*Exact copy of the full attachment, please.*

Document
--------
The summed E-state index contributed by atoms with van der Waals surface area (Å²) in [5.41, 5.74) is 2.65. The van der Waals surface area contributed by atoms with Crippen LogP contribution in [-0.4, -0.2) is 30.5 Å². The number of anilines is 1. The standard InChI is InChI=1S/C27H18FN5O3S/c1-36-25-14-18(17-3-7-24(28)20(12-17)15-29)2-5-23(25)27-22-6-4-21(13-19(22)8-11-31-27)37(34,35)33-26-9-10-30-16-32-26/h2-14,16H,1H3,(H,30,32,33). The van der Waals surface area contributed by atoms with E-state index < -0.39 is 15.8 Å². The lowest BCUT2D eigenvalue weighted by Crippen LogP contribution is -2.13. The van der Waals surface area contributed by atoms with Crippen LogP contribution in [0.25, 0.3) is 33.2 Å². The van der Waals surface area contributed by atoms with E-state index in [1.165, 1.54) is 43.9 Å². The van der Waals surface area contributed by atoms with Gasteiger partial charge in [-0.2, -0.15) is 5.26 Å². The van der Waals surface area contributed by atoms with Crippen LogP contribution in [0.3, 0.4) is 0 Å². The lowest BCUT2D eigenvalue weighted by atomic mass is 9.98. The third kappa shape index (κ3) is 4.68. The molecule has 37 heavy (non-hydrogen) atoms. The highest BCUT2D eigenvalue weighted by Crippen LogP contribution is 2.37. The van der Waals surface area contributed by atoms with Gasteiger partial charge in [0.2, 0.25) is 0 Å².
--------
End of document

The summed E-state index contributed by atoms with van der Waals surface area (Å²) in [5.41, 5.74) is 2.65. The van der Waals surface area contributed by atoms with Crippen LogP contribution in [-0.4, -0.2) is 30.5 Å². The number of anilines is 1. The standard InChI is InChI=1S/C27H18FN5O3S/c1-36-25-14-18(17-3-7-24(28)20(12-17)15-29)2-5-23(25)27-22-6-4-21(13-19(22)8-11-31-27)37(34,35)33-26-9-10-30-16-32-26/h2-14,16H,1H3,(H,30,32,33). The van der Waals surface area contributed by atoms with E-state index < -0.39 is 15.8 Å². The lowest BCUT2D eigenvalue weighted by Crippen LogP contribution is -2.13. The van der Waals surface area contributed by atoms with Crippen LogP contribution in [0.25, 0.3) is 33.2 Å². The van der Waals surface area contributed by atoms with E-state index in [1.165, 1.54) is 43.9 Å². The van der Waals surface area contributed by atoms with Gasteiger partial charge in [-0.2, -0.15) is 5.26 Å². The van der Waals surface area contributed by atoms with Crippen LogP contribution in [0.3, 0.4) is 0 Å². The lowest BCUT2D eigenvalue weighted by atomic mass is 9.98. The third kappa shape index (κ3) is 4.68. The molecule has 37 heavy (non-hydrogen) atoms. The highest BCUT2D eigenvalue weighted by Crippen LogP contribution is 2.37. The van der Waals surface area contributed by atoms with Gasteiger partial charge in [0.2, 0.25) is 0 Å².